My last study break
Wednesday, May 19, 2010 :: Tagged under: pablolife. ⏰ 2 minutes.
Hey! Thanks for reading! Just a reminder that I wrote this some years ago, and may have much more complicated feelings about this topic than I did when I wrote it. Happy to elaborate, feel free to reach out to me! 😄
My final Final Exam is tomorrow; after that, my graduation is at the mercy of my graders. I'm studying for Principles of Neurobiology, which has been a most excellent way to finish college. While Biology was always my least favorite science (chemistry!), the brain and how we study it is out-of-this world cool. Neuroscience is tied with dancing in the Big Regrets That I Didn't Pursue This Further At Brown (it's no exaggeration that, had I taken these classes earlier, I may have become a Neuroscience major).
My curiosity is naturally piqued after my family's recent medical trauma, my sister's neurological illness. There's lots to say about that and how it's affected me, but in reviewing my notes I came upon this slide (click to enlarge):
And felt a flurry of emotions. Context:
In reviewing my sister's condition and her trouble retaining memories, the doctor's hypothesized that the NMDA receptors of her neurons weren't functioning properly.
I tell this to my new, madly brilliant neuroscientist friend, who in helping me study told me that NMDA receptors are partially responsible for coincidence detection, which contributes to LTP.
This class and my friend help me connect a few dots to the bullet point above:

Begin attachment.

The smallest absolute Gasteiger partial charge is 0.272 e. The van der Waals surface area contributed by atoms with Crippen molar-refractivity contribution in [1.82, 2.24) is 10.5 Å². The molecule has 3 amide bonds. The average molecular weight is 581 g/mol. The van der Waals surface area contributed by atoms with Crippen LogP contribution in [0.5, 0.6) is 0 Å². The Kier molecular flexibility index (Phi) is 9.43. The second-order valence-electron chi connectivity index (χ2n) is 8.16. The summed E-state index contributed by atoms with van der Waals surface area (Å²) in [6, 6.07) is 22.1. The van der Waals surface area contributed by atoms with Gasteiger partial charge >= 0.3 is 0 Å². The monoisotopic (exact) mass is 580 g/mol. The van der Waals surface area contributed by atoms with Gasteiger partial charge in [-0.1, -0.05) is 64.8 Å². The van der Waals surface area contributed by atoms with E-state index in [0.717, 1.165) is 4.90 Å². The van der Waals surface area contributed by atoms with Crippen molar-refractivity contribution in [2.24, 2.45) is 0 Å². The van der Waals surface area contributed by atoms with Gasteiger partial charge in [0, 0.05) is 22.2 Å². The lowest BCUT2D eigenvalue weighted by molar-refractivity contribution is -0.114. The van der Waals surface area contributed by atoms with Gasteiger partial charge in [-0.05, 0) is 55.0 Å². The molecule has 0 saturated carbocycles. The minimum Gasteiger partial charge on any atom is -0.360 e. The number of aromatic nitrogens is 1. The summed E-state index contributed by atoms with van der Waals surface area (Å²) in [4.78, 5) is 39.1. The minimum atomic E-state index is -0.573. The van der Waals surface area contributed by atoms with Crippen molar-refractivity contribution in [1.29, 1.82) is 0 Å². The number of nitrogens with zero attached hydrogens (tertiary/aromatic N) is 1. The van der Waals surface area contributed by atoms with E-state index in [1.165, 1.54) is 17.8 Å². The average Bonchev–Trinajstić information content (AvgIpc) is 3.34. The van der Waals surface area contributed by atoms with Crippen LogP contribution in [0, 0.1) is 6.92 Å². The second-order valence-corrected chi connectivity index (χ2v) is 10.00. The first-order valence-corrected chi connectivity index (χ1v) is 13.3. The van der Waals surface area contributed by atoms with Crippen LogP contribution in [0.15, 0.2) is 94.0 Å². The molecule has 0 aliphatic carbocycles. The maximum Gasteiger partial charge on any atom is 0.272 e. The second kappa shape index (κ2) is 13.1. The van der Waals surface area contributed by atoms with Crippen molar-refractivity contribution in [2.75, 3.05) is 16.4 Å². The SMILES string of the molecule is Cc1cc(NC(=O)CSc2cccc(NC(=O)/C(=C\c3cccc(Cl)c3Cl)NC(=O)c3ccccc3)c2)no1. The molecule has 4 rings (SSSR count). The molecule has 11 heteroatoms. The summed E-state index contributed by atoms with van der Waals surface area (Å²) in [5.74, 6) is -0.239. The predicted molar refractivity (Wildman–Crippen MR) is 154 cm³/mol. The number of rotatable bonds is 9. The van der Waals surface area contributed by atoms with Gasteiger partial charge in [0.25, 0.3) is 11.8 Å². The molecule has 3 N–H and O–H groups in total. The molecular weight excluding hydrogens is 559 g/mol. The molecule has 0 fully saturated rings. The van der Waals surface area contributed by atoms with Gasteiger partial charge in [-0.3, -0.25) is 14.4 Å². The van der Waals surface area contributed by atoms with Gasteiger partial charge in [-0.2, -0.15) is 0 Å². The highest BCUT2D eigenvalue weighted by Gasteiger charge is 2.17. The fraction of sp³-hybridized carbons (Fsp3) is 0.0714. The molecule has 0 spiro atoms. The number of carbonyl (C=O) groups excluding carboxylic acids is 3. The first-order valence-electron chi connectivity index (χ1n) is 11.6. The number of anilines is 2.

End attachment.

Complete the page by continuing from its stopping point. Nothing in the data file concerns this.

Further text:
LTP stands for long-term potentiation, which is basically a mechanism of retaining information in the brain via the strength of synapses between neurons. This mechanism is what is most believed to be related to how individual neurons grow to Something Greater like a functioning brain, with memory.
LTP occurs when related events occur repeatedly. When neurons notice this, it's called coincidence detection. For example, suppose you repeatedly smell a rose when you see a rose. Certain neurons will activate the next time you see or smell a roses. If you do both, the pairing will strengthen, if you do one or the other, the pairing will fire but not as strongly. They won't activate at all when you smell an onion (presumably some other neurons will).
Coming full circle, what is it that enables coincidence detection? NMDA-receptors, through the process that was introduced in that slide.
Being able to piece all this together, albeit as an amateur (I'm no biologist) has been a hell of a ride. Not gonna lie, I'm a bit worried about the exam tomorrow. I've passed my practice tests, but not by the most comfortable margin available
(also, let this be a case for Brown University offering the S/NC grading option. I would never have taken an intellectually risky class like this if I was preoccupied with GPA maximization).
If you want to see what I'm up against, take a look at the midterms covering the material of the final (first, second, third) and the research paper we need to be familiar with.
Wish me luck ^_^
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